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Guadalupe, the Mother of México? Lecture at Biblioteca Reveals All

Guadalupe, the Mother of Mexico

By Aldo Ibarra Avilés

México is considered one of the most Catholic countries in the world. Since the Spanish Conquest, there has been a conflict over the origins of the deeply ingrained Catholicism in México. For many years, historians and religion specialists have been studying the image of the Virgin of Guadalupe. Is she a legend, a myth, a made-up story, the mother of all Mexicans—which one of these versions is the truth?

Nowadays, the Virgin of Guadalupe is considered the most important and powerful religious image in México. Her celebration on December 12 is one of the largest pilgrimages in the world. Millions of people stop whatever they are doing that day to take some time to go to the closest church to pray, worship, leave some flowers, and mourn in honor of their Mother.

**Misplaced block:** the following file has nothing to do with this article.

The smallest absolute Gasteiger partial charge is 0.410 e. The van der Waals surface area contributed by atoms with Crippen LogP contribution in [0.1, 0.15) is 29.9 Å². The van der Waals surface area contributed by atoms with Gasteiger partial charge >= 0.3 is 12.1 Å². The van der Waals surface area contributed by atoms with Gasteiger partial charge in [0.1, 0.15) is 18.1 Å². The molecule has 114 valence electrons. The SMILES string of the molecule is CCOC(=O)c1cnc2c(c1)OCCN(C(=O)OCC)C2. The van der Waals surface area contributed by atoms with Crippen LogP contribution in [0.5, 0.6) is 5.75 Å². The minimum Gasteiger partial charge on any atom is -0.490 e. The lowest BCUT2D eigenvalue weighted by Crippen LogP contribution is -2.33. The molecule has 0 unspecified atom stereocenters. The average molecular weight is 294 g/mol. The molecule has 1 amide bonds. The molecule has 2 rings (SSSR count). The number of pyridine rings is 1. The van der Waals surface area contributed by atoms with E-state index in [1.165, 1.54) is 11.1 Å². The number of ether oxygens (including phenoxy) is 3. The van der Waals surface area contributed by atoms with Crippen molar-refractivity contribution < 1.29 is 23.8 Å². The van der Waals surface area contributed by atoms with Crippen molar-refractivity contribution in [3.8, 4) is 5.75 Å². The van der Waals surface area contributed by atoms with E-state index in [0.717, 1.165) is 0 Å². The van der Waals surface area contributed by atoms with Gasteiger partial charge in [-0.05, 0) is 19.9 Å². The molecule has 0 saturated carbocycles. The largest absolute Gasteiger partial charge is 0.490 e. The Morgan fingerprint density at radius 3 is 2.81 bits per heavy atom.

In this lecture, we will learn the story behind the Virgin of Guadalupe and how it has changed through the years—before, during, and after the Conquest. We will also learn about Tonantzin, Tepeyac, Juan Diego, Juan de Zumárraga, and other important characters and places related to her image. We will ask questions like: how did these figures impact religion in México? What is fictional and what is real about the Virgin’s story?

Join us this coming December 11 at 3pm in Teatro Santa Ana at the Biblioteca for this informative lecture about the Virgin of Guadalupe. The cost per person is 150 pesos.



“Guadalupe, the Mother of México?”

Aldo Ibarra Avilés

Tue, Dec 11, 3pm

Teatro Santa Ana

La Biblioteca

Reloj 50A

150 pesos


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